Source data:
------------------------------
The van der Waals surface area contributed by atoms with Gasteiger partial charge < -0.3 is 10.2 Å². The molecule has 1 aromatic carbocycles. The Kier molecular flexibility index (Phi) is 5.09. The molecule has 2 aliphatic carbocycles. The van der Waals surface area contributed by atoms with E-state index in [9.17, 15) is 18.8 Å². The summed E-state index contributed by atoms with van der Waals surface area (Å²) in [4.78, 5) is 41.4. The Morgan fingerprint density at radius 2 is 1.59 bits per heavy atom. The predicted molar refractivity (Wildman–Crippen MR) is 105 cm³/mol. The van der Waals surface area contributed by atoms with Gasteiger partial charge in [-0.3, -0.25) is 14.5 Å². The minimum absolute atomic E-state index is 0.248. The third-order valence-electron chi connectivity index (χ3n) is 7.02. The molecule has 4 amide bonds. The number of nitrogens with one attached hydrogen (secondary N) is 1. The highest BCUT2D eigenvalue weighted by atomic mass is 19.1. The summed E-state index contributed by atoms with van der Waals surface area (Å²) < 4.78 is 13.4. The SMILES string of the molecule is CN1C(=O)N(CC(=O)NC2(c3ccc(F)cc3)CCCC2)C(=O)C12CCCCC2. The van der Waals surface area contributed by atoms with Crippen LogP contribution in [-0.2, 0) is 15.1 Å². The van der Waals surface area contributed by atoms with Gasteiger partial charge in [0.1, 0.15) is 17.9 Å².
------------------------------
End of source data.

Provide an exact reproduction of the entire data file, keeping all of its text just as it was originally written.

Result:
The van der Waals surface area contributed by atoms with Gasteiger partial charge < -0.3 is 10.2 Å². The molecule has 1 aromatic carbocycles. The Kier molecular flexibility index (Phi) is 5.09. The molecule has 2 aliphatic carbocycles. The van der Waals surface area contributed by atoms with E-state index in [9.17, 15) is 18.8 Å². The summed E-state index contributed by atoms with van der Waals surface area (Å²) in [4.78, 5) is 41.4. The Morgan fingerprint density at radius 2 is 1.59 bits per heavy atom. The predicted molar refractivity (Wildman–Crippen MR) is 105 cm³/mol. The van der Waals surface area contributed by atoms with Gasteiger partial charge in [-0.3, -0.25) is 14.5 Å². The minimum absolute atomic E-state index is 0.248. The third-order valence-electron chi connectivity index (χ3n) is 7.02. The molecule has 4 amide bonds. The number of nitrogens with one attached hydrogen (secondary N) is 1. The highest BCUT2D eigenvalue weighted by atomic mass is 19.1. The summed E-state index contributed by atoms with van der Waals surface area (Å²) < 4.78 is 13.4. The SMILES string of the molecule is CN1C(=O)N(CC(=O)NC2(c3ccc(F)cc3)CCCC2)C(=O)C12CCCCC2. The van der Waals surface area contributed by atoms with Crippen LogP contribution in [-0.2, 0) is 15.1 Å². The van der Waals surface area contributed by atoms with Gasteiger partial charge in [0.1, 0.15) is 17.9 Å².